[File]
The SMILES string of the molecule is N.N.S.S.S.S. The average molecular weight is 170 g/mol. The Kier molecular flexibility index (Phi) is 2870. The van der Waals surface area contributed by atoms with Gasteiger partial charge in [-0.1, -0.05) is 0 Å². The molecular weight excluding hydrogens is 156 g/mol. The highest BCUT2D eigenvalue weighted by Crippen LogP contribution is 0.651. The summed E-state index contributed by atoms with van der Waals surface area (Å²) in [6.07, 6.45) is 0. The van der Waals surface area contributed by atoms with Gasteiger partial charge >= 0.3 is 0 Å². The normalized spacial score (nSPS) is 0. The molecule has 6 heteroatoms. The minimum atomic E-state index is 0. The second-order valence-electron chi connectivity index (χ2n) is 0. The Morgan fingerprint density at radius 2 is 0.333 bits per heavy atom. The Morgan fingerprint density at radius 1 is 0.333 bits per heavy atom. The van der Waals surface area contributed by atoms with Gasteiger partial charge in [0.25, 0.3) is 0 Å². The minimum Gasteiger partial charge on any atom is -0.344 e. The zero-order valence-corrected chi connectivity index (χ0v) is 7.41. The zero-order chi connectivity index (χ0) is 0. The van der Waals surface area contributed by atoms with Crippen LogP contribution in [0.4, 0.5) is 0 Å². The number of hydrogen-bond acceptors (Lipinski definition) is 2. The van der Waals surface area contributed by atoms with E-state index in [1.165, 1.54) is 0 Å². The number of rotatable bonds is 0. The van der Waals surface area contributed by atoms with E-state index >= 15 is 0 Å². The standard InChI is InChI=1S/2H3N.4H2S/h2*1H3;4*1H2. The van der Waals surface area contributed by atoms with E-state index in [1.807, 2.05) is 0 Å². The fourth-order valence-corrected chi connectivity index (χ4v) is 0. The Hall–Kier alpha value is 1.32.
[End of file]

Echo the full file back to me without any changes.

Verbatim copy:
The SMILES string of the molecule is N.N.S.S.S.S. The average molecular weight is 170 g/mol. The Kier molecular flexibility index (Phi) is 2870. The van der Waals surface area contributed by atoms with Gasteiger partial charge in [-0.1, -0.05) is 0 Å². The molecular weight excluding hydrogens is 156 g/mol. The highest BCUT2D eigenvalue weighted by Crippen LogP contribution is 0.651. The summed E-state index contributed by atoms with van der Waals surface area (Å²) in [6.07, 6.45) is 0. The van der Waals surface area contributed by atoms with Gasteiger partial charge >= 0.3 is 0 Å². The normalized spacial score (nSPS) is 0. The molecule has 6 heteroatoms. The minimum atomic E-state index is 0. The second-order valence-electron chi connectivity index (χ2n) is 0. The Morgan fingerprint density at radius 2 is 0.333 bits per heavy atom. The Morgan fingerprint density at radius 1 is 0.333 bits per heavy atom. The van der Waals surface area contributed by atoms with Gasteiger partial charge in [0.25, 0.3) is 0 Å². The minimum Gasteiger partial charge on any atom is -0.344 e. The zero-order valence-corrected chi connectivity index (χ0v) is 7.41. The zero-order chi connectivity index (χ0) is 0. The van der Waals surface area contributed by atoms with Crippen LogP contribution in [0.4, 0.5) is 0 Å². The number of hydrogen-bond acceptors (Lipinski definition) is 2. The van der Waals surface area contributed by atoms with E-state index in [1.165, 1.54) is 0 Å². The number of rotatable bonds is 0. The van der Waals surface area contributed by atoms with E-state index >= 15 is 0 Å². The standard InChI is InChI=1S/2H3N.4H2S/h2*1H3;4*1H2. The van der Waals surface area contributed by atoms with E-state index in [1.807, 2.05) is 0 Å². The fourth-order valence-corrected chi connectivity index (χ4v) is 0. The Hall–Kier alpha value is 1.32.